What can you do at a national park? Well, they’re not just for young, energetic hikers who tent camp and backpack. National lands cater to people of all experience levels who want to enjoy the great outdoors. Listen to a scheduled ranger talk, do a self-guided walking or driving tour, attend a star-gazing event, fish, hike, bike, and -- of course -- see wildlife in their natural habitats. National parks have restrooms and bookstores as well as welcome centers where you can get maps and ranger information.

The top 10 national parks according to annual visits are regularly published by National Geographic, but aside from the big-names like Yellowstone, Great Smoky Mountains, and Yosemite, here are two of my favorites…

Buffalo National Grasslands

The Buffalo National Grasslands in South Dakota is a great day site where you will experience buffalo herds as they lazily cross the park road with their calves in tow. They may come right up to your car, and rangers will be present to keep you safe.

From amateurs using their smartphone cameras to photographers with sophisticated long-range lenses, visitors line up to capture photos of these magnificent animals. You’ll find interpretive markers with historical information in convenient pull-off areas where you can park your car and get out to stretch. Don’t miss the burros that roam the park. One might even stick its head in your car window seeking a treat.

A gorgeous view at Zion National Park.

Zion National Park

Your breath will be taken away when you see the red rock mountainsides and canyons of Zion National Park in southwest Utah. Board a free tram at the visitor center and ride through the park, taking in its beauty. Get off and on at any of the tram’s nine stops, where you’ll find easy walking paths as well as strenuous climbing opportunities.

From the last stop, you can walk one mile down a paved path along the Virgin River, eventually finding yourself at the canyon entrance to The Narrows. Here you can sit on smooth rocks on the river bank and watch the adventurous don waterproof shoes and waders to step into the shallows, trekking several miles out and back through water between the canyon walls.

Plan A Day Trip Or Long Weekend

Get out to a park and enjoy a picnic. Most parks allow dogs on a leash (but not in bookstores or ranger buildings). Visit the welcome center to learn more about your park. Have lunch or dinner in one of the park restaurants, which are known for serving locally sourced meals.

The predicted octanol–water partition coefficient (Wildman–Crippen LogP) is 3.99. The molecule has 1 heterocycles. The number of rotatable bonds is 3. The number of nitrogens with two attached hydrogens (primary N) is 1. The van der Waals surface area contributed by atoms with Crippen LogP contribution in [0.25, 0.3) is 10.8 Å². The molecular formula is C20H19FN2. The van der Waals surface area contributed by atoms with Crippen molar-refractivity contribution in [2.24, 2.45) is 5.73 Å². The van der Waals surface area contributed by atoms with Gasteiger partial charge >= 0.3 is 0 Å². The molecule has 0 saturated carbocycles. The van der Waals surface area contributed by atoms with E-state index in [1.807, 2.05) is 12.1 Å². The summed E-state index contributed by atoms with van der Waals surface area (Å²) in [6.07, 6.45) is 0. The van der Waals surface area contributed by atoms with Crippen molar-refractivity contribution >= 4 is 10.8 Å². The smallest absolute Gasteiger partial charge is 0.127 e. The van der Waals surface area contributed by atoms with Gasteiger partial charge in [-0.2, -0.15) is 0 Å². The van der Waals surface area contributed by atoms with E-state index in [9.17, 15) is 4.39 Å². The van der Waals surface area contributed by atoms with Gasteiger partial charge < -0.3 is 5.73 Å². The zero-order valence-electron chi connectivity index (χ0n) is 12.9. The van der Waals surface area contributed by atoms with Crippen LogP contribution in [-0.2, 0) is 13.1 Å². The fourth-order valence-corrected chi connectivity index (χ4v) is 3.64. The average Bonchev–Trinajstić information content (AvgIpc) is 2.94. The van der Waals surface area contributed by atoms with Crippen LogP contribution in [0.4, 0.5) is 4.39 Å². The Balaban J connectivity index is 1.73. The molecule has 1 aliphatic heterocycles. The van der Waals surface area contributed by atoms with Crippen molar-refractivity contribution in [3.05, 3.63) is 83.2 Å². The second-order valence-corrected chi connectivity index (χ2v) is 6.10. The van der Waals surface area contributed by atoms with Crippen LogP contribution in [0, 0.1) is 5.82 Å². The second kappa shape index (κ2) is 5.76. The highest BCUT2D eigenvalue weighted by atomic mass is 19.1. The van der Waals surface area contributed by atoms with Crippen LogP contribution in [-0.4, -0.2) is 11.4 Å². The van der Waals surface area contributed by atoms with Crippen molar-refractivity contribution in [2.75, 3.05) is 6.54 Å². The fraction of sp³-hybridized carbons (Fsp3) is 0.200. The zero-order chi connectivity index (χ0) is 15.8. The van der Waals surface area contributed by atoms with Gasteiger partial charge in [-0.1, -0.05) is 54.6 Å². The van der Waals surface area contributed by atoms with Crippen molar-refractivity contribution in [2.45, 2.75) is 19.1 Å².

Traveling to a national park can be a wonderful experience. Camping in a tent or an RV is a lot of fun, but you can stay at a lodge, cabin, or hotel in many national parks. Reservations for campgrounds and lodging places are a must, especially at the popular parks and during summer or ski season. Consider getting off the beaten path to an Army Corp of Engineers campsite on lake or riverfront for boating and fishing, or a Fish and Wildlife refuge for birding.

Devil's Tower National Monument in Wyoming.

There are parks and monuments from Denali in Alaska to the Dry Tortugas in Florida, from Acadia in Main to Big Bend on the Texas-Mexico border. Devils Tower National Monument in Wyoming (famously portrayed in the movie Close Encounters of the Third Kind) is a fascinating location. Take in the Lake Mead Recreation Area just outside Las Vegas. Olympia National Park is a great weekend trip outside of Seattle.

Once you start visiting our national parks and lands, you’ll be hooked. Your pass will be your most valued card. You’ll see amazing vistas, and access unspoiled wilderness and natural features including waterfalls, petroglyphs, caves, glacial lakes, and seashores. You’ll experience diverse flora including redwoods, sequoias, Joshua trees, saguaro cactus, rainforests, and swamps.

You’ll never forget your encounters with wild animals and birds including bear, moose, elk, prairie dogs, bald eagles, and buffalo. Bring your binoculars, camera, camp chair, and water. Be safe and have fun using your America the Beautiful Senior Pass!

Photo Credit: Mark Van Scyoc / Shutterstock

Photo Credit: RossHelen / Shutterstock